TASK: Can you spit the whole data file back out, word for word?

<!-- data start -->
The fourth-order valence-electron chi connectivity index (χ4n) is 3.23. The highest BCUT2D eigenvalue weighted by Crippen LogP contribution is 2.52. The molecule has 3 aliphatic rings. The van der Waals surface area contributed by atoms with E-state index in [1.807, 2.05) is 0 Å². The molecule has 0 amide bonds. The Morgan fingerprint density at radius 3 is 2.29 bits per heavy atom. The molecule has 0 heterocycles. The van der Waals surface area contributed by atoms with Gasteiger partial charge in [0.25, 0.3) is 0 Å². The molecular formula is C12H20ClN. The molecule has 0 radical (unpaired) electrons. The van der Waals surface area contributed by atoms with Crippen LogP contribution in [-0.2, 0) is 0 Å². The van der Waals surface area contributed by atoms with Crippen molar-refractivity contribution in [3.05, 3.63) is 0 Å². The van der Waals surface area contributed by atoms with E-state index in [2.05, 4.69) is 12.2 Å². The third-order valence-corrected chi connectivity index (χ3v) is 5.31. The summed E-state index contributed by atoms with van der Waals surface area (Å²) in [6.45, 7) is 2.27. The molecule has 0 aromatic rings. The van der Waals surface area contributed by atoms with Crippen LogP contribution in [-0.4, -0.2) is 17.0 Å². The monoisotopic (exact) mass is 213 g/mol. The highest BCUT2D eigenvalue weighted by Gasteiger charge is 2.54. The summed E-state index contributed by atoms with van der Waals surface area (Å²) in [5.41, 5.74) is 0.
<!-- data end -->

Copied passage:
The fourth-order valence-electron chi connectivity index (χ4n) is 3.23. The highest BCUT2D eigenvalue weighted by Crippen LogP contribution is 2.52. The molecule has 3 aliphatic rings. The van der Waals surface area contributed by atoms with E-state index in [1.807, 2.05) is 0 Å². The molecule has 0 amide bonds. The Morgan fingerprint density at radius 3 is 2.29 bits per heavy atom. The molecule has 0 heterocycles. The van der Waals surface area contributed by atoms with Gasteiger partial charge in [0.25, 0.3) is 0 Å². The molecular formula is C12H20ClN. The molecule has 0 radical (unpaired) electrons. The van der Waals surface area contributed by atoms with Crippen LogP contribution in [-0.2, 0) is 0 Å². The van der Waals surface area contributed by atoms with Crippen molar-refractivity contribution in [3.05, 3.63) is 0 Å². The van der Waals surface area contributed by atoms with E-state index in [2.05, 4.69) is 12.2 Å². The third-order valence-corrected chi connectivity index (χ3v) is 5.31. The summed E-state index contributed by atoms with van der Waals surface area (Å²) in [6.45, 7) is 2.27. The molecule has 0 aromatic rings. The van der Waals surface area contributed by atoms with Crippen LogP contribution in [-0.4, -0.2) is 17.0 Å². The monoisotopic (exact) mass is 213 g/mol. The highest BCUT2D eigenvalue weighted by Gasteiger charge is 2.54. The summed E-state index contributed by atoms with van der Waals surface area (Å²) in [5.41, 5.74) is 0.